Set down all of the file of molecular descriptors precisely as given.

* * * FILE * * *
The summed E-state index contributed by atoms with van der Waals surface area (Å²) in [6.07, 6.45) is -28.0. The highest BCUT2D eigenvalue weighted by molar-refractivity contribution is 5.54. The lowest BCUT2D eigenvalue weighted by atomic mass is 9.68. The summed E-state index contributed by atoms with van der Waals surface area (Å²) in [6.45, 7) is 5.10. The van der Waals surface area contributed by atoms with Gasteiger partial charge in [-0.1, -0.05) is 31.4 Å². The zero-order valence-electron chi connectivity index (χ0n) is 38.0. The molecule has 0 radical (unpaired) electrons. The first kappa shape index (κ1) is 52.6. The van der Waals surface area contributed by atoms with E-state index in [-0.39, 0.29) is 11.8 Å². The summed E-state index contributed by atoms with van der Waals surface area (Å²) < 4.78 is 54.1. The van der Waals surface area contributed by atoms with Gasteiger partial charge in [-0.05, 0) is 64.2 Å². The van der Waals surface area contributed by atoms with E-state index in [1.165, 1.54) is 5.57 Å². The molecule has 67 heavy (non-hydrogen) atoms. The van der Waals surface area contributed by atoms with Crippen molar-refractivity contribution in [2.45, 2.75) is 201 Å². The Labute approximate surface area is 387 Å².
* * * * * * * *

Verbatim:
The summed E-state index contributed by atoms with van der Waals surface area (Å²) in [6.07, 6.45) is -28.0. The highest BCUT2D eigenvalue weighted by molar-refractivity contribution is 5.54. The lowest BCUT2D eigenvalue weighted by atomic mass is 9.68. The summed E-state index contributed by atoms with van der Waals surface area (Å²) in [6.45, 7) is 5.10. The van der Waals surface area contributed by atoms with Gasteiger partial charge in [-0.1, -0.05) is 31.4 Å². The zero-order valence-electron chi connectivity index (χ0n) is 38.0. The molecule has 0 radical (unpaired) electrons. The first kappa shape index (κ1) is 52.6. The van der Waals surface area contributed by atoms with E-state index in [-0.39, 0.29) is 11.8 Å². The summed E-state index contributed by atoms with van der Waals surface area (Å²) < 4.78 is 54.1. The van der Waals surface area contributed by atoms with Gasteiger partial charge in [-0.05, 0) is 64.2 Å². The van der Waals surface area contributed by atoms with E-state index in [1.165, 1.54) is 5.57 Å². The molecule has 67 heavy (non-hydrogen) atoms. The van der Waals surface area contributed by atoms with Crippen molar-refractivity contribution in [2.45, 2.75) is 201 Å². The Labute approximate surface area is 387 Å².